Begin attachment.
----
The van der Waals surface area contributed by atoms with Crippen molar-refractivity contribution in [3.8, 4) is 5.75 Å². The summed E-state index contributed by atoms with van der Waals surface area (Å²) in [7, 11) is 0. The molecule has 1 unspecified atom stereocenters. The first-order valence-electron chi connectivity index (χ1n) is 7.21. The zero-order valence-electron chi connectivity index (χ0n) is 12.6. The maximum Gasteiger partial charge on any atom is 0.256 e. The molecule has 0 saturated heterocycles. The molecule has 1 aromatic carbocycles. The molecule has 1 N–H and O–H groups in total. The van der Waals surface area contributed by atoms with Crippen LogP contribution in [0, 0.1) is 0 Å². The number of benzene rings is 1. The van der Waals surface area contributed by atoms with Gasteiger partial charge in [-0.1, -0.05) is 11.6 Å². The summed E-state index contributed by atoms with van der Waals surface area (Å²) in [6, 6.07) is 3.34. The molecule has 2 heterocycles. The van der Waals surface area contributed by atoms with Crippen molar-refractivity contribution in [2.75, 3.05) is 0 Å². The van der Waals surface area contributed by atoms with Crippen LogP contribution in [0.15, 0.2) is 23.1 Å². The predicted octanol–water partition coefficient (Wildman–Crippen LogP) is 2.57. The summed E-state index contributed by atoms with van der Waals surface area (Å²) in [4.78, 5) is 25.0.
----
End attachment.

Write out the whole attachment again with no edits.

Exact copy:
The van der Waals surface area contributed by atoms with Crippen molar-refractivity contribution in [3.8, 4) is 5.75 Å². The summed E-state index contributed by atoms with van der Waals surface area (Å²) in [7, 11) is 0. The molecule has 1 unspecified atom stereocenters. The first-order valence-electron chi connectivity index (χ1n) is 7.21. The zero-order valence-electron chi connectivity index (χ0n) is 12.6. The maximum Gasteiger partial charge on any atom is 0.256 e. The molecule has 0 saturated heterocycles. The molecule has 1 aromatic carbocycles. The molecule has 1 N–H and O–H groups in total. The van der Waals surface area contributed by atoms with Crippen LogP contribution in [0, 0.1) is 0 Å². The number of benzene rings is 1. The van der Waals surface area contributed by atoms with Gasteiger partial charge in [-0.1, -0.05) is 11.6 Å². The summed E-state index contributed by atoms with van der Waals surface area (Å²) in [6, 6.07) is 3.34. The molecule has 2 heterocycles. The van der Waals surface area contributed by atoms with Crippen molar-refractivity contribution in [2.75, 3.05) is 0 Å². The van der Waals surface area contributed by atoms with Crippen LogP contribution in [0.15, 0.2) is 23.1 Å². The predicted octanol–water partition coefficient (Wildman–Crippen LogP) is 2.57. The summed E-state index contributed by atoms with van der Waals surface area (Å²) in [4.78, 5) is 25.0.